#WritersLife. Let's talk writing in real life.
I recently made some changes and moved 600 miles from my alma mater back to my hometown. It was bittersweet, but very much necessary. Within two days of being back, I had an interview and a job offer. Look at me, being all productive! Seriously though, I'm going to talk about paid internships (which this job is) and give a few reasons why more student writers need to look into them.
Stuff Costs Money
I'm going to start with the obvious. My dream is to be a published novelist. If I quit my internships and focus 100% on that, could I accomplish my dream in a year? Possibly. It might also take me four years to find an agent. What am I going to do in those four years without a job? I will be a homeless person, which wouldn't be terrible if I lived next to a restaurant's dumpster. A good one, like Taco Bueno.
You need money to live in this world unfortunately, so rather than working in retail or food with a job that does not relate to your career, degree, or both, why not look for a job doing remotely what you're skilled at? Which brings me to reason two...
Writing is Writing
I spoke about the need to work in writing in any genre and field in a previous post here. However, upon discussion with Eric, another peer, and the most amazing professor in the world, I realized that I wanted a little more out of my education. They taught us how to write and revise, but none of these instructors said anything about working.
My professor did say that copy writing and blogs are not part of Creative Writing, and she's correct because the program focused on novels and poetry. What about publishing internships? Editing companies? Teaching writing of any kind? And if not teaching these outright, how about offering resources where we could find this information so we don't mooch off our parents?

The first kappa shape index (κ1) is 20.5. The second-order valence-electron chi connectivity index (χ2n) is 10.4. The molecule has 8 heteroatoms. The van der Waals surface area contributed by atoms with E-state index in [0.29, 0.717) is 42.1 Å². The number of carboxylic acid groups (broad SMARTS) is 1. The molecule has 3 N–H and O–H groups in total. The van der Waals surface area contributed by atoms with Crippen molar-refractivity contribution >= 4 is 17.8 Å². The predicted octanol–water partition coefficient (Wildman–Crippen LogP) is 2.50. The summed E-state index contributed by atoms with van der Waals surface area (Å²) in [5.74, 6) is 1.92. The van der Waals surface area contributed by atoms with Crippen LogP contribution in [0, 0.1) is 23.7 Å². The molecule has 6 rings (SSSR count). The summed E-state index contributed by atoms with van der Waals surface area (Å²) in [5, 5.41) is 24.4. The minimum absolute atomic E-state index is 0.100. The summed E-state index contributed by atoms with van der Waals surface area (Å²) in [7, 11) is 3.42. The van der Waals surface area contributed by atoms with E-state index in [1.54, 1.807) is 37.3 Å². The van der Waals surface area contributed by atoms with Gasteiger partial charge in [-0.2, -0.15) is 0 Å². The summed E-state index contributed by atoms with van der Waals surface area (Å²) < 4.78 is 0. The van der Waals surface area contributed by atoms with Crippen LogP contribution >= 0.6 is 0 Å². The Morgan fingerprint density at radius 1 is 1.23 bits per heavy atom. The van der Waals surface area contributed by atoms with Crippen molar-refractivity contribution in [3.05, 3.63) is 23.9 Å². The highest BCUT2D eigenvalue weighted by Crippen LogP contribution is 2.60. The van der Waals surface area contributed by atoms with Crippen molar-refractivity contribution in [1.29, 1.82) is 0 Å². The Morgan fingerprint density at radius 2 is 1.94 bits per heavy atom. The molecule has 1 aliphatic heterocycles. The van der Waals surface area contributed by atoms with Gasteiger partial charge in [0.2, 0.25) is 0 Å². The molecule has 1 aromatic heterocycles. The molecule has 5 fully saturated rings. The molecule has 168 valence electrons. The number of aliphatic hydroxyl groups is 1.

I think a lot of writing, and possibly English/Literature, majors graduate and land education jobs (nothing wrong with those, of course. I was a tutor for a year) or positions not related to their field because instructors don't teach life outside of school. I'm not saying we need a class dedicated to this, but some heads up would be great. I didn't talk to anyone until February 2014 about writing jobs that don't involve novels, and I graduated three months later.
Writing is writing folks. I would rather be writing copy, blog posts, or articles on heart health, which is what my new editorial internship with AHA consists of, than folding clothes I can't afford at a store in the mall. I'm not a high schooler. I need a big girl job, and these paid internships and advertisement jobs will pay me what a college graduate should be getting paid while still letting me put words on paper.
There are plenty of jobs out there; what you need is relevant experience. You need to write your query letter? It'll do good to say you interned/worked with an agency or publishing company to show how seriously you studied not just writing but the industry. If you have connections, you're already doing 1,000 times better than the person who hides away in their room writing and not communicating. If not experience or connections, how about finding a job you really love that involves your field? I want to be a novelist, but literary agent is the next best thing. To do that, I need experience.
I think more student writers should look into alternate paths to follow while still traveling down the author/poet road. How many ancient and modern-day authors fought tooth and nail to be where they are now? Odds are, it won't happen overnight. Be prepared, and be happy in the job you'll have until then.